That doesn’t mean it doesn’t suck. They’re losing a guy who played 162 games for them last year and posted a .410 on-base percentage, .930 OPS and 158 OPS+. They need to replace pitchers, yes, but how do you replace him? They still have a lot of great players, but they were already below league average in terms of points scored per game. Losing 162 games of magic on base will be nearly impossible to recover from.
There is talent that comes back, let’s be clear. Michael King will help immediately. Drew Thorpe seems like a fast mover. Randy Vásquez had a brilliant ERA in the majors and a dusty FIP, and struggled with his control in the minors, but he should help at some point in the near future.
There’s a lot of hope for him to go the other direction, though, so he’s hard to like from the Padres’ perspective.
Stephen J. Nesbitt: The last left-handed (or switch) hitters with a .400 OBP in a full season for the Yankees are Jorge Posada, Jason Giambi and Bobby Abreu. It’s been 16 years since any of them did this.
And the last Yankees lefties with a 140 OPS+ in a full season are Robinson Canó, Curtis Granderson and Mark Teixeira. It’s been a decade since any of them did this.
Soto has never had a season below .400 OBP or 140 OPS+. Not in the majors. Not in the minors. Probably not even as a corny kid in Santo Domingo! In today’s game, Soto is a first-class hitter. More gaze, more contact, more power. He has a World Series ring, a Home Run Derby trophy, a batting title, and yet he seems very proud when he spits on a ball an inch from the plate. His experience fits perfectly with the Yanks’ greatest need. Soto will spend 2024 spraying baseballs around Yankee Stadium and parking them on the short porch, joining forces with Judge to form a supreme one-two punch of power and patience.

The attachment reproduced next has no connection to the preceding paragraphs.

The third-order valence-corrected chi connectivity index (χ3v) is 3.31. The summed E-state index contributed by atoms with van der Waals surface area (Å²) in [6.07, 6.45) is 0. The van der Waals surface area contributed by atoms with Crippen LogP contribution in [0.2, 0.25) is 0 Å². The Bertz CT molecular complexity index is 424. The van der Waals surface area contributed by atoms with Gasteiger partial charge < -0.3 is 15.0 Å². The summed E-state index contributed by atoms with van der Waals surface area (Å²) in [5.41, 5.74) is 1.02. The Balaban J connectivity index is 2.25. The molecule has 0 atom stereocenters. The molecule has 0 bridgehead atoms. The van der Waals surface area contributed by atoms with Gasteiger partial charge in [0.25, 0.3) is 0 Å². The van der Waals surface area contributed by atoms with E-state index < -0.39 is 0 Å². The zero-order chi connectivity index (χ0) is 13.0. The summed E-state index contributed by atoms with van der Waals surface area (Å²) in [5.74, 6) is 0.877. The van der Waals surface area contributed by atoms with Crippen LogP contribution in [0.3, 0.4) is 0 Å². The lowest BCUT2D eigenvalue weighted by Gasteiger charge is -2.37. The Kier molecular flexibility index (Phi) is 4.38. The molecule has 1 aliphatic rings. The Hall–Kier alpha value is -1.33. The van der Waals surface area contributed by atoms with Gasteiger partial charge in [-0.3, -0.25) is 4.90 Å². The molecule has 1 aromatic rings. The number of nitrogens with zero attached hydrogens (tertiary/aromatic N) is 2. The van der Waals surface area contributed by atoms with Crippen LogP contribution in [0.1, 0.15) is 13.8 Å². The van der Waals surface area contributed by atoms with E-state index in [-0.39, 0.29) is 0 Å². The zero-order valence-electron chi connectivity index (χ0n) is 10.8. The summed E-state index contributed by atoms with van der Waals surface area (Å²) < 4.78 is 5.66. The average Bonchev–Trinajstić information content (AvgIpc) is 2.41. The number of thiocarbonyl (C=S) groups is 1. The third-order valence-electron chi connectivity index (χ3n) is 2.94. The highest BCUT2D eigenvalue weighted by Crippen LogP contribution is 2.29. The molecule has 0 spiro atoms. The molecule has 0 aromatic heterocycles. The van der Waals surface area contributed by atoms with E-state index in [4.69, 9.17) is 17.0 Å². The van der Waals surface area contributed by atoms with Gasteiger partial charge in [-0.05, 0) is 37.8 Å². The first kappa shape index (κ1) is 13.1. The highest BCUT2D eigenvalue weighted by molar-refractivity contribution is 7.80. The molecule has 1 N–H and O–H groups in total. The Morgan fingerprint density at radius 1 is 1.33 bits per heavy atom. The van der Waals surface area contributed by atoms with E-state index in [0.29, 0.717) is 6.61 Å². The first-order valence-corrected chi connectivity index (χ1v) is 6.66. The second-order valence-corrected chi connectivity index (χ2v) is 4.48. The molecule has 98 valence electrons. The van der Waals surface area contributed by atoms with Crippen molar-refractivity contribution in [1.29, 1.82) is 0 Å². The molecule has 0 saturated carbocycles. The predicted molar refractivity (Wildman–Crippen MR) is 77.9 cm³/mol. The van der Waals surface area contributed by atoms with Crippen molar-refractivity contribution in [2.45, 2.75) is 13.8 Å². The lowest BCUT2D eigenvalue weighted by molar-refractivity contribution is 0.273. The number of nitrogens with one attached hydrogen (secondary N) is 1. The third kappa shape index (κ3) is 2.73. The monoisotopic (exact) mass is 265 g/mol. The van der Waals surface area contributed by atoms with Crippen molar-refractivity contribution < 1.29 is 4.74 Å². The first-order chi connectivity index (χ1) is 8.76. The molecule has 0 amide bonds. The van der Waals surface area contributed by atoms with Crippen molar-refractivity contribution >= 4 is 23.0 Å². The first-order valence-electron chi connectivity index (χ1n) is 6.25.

Grisham doesn’t move the needle offensively, but he gives the Yankees a fourth outfielder who can play center while waiting for Jasson Dominguez to return.
The next question, of course, is whether one season will be all they have together. If so, the Yankees better make it count. Their first order of business is to strengthen the rest of the roster – starting with the rotation that just lost some depth in this trade – and then turn their attention to keeping Soto in the Bronx long-term.
For the Padres, the return is the return. That’s fine, if you’ve come to accept the position that the Padres need to move Soto and his projected $33 million salary sooner rather than later. But it doesn’t leave you speechless. Michael King has looked really good at times, and even better lately, but he’s also 28, two years removed from free agency, and has yet to carry a full starting workload in the majors. Thorpe, a 2022 second-rounder, is a promising prospect with significant upside as a starter. He’s coming off an outstanding season—a 2.52 ERA between High A and Double A—and was named MLB Pipeline’s Pitching Prospect of the Year. However, the Padres aren’t bringing in any must-win guys here. The only certain thing is that the boy goes the other way.
Before the trade, the Padres’ projected rotation for 2024 featured Yu Darvish, Joe Musgrove and then a steep decline. Between King, Thorpe, Brito and Vazquez they will stitch together the rotation for next season and strengthen things for the future. It could work great. But you generally won’t send out a Soto-sized bat and come out looking like a winner.
(Top photo: Ezra Shaw/Getty Images)